The Planetarium Is A Perfect Scout Learning Experience.

Merit Badge Astronomy Workshop

In this two hour class, 10 to 20 scouts will learn there’s more to the night sky than bright dots on a black background. Investigate the stars and other celestial bodies and learn about the tools and methods used by astronomers to study what’s beyond our sight.

Programs are offered Monday through Thursday nights, 6:30 to 8:30 pm. The fee is $8 per scout. There is no charge for the adults chaperoning the scouts; there should be one chaperone for every five scouts. The money raised from these programs goes towards the cost of using the planetarium and developing other astronomy programs for the community. 

See Requirements below.


Send an email to   to request a reservation. Please include your name, phone number, troop number, number of scouts, number of chaperons, the preferred day, an alternate day, and any special requests. Please present a check payable to YCAS when you arrive for your workshop (No cash please). Minimum cost is $80.00 for the workshop.

If you have a small group of scouts and would like to be joined with another group for the workshop, please provide your preferred dates and we will try to make the match for you.

There are some parts of the requirements that are to be done before the visit to the planetarium, this document will help you fulfill a few requirements that can not be completed in the class and tell you how the requirements will be done.

There are two requirements that you must complete at home: 4c and 6b. These requirements may be downloaded in a Word document. Click here to download document to print out: Astronomy Workshop Prerequisites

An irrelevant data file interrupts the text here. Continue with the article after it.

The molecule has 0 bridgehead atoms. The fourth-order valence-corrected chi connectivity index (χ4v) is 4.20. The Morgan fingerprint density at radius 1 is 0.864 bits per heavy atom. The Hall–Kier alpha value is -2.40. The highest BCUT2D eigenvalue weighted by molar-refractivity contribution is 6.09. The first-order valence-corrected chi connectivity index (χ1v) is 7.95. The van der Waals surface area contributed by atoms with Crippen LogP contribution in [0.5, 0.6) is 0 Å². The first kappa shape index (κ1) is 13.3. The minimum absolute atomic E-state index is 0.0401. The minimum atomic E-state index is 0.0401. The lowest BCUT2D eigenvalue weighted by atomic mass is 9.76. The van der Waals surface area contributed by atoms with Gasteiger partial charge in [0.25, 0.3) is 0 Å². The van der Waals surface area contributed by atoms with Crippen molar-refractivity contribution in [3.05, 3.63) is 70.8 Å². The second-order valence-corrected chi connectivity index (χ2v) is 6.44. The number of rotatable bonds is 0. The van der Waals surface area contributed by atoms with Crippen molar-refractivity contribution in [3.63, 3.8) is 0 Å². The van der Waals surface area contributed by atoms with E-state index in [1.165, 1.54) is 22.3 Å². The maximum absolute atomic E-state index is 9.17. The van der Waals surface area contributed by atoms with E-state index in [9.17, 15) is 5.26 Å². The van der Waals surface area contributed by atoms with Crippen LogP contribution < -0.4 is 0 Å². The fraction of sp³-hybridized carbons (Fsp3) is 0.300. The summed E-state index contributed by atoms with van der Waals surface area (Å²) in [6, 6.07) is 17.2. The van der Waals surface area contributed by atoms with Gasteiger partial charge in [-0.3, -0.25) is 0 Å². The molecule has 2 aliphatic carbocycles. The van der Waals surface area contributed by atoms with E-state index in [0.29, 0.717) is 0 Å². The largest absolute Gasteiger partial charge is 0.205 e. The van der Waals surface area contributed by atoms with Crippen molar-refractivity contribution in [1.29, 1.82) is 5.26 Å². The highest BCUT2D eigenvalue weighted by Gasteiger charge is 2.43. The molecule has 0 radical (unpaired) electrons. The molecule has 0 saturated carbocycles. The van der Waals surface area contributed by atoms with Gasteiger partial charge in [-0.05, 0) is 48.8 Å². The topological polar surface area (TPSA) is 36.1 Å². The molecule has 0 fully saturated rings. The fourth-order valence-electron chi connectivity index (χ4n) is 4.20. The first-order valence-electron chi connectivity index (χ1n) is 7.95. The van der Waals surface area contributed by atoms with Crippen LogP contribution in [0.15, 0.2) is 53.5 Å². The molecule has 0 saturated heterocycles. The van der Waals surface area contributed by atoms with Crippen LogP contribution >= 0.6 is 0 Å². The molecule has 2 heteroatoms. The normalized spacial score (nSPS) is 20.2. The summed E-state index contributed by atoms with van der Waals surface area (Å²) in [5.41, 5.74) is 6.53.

Requirement 4c states: 

“Make two sketches of the Big Dipper. In one sketch, show the Big Dipper's orientation in the early evening sky. In another sketch, show its position several hours later. In both sketches, show the North Star and the horizon. Record the date and time each sketch was made.”

On a blank sheet of paper draw the horizon and North Star. Also include any features along the horizon that can be used as reference like houses, trees, telephone poles, and street lights. As soon as it gets dark draw the Big Dipper and write the time and date next to it. Several hours later, draw another Dipper on this same sheet and write the date and time. Note that the Big Dipper is not an official constellation; it is only part of the constellation Ursa Major.

Use the outer lip of the Big Dipper to find the North Star. The North Star will be about 40 degrees above the horizon. To measure 40 degrees, make a fist and stretch your arm all the way out. Count 4 fist heights stacked on top of each other from the horizon (your fist is 10 degrees wide).

You should end up with something like this:

Requirement 6b states:  

“Sketch the phase and the daily position of the Moon at the same hour and place, for a week. Include landmarks on the horizon such as hills, trees, and buildings. Explain the changes you observe.”

Draw the moon on a blank sheet of paper. To do this you need to stand in exactly the same spot each night. Pick a spot that has objects near your view of the moon. The Moon should be in the western sky for your first observation. Draw the horizon and anything around the moon to use as a reference point (tree branches, edge of a house, telephone pole, etc.) Make sure you include the position, size, and shape (phase) of the moon. Sketch all 7 nights on the same sheet (you will end up with 7 moons in one picture).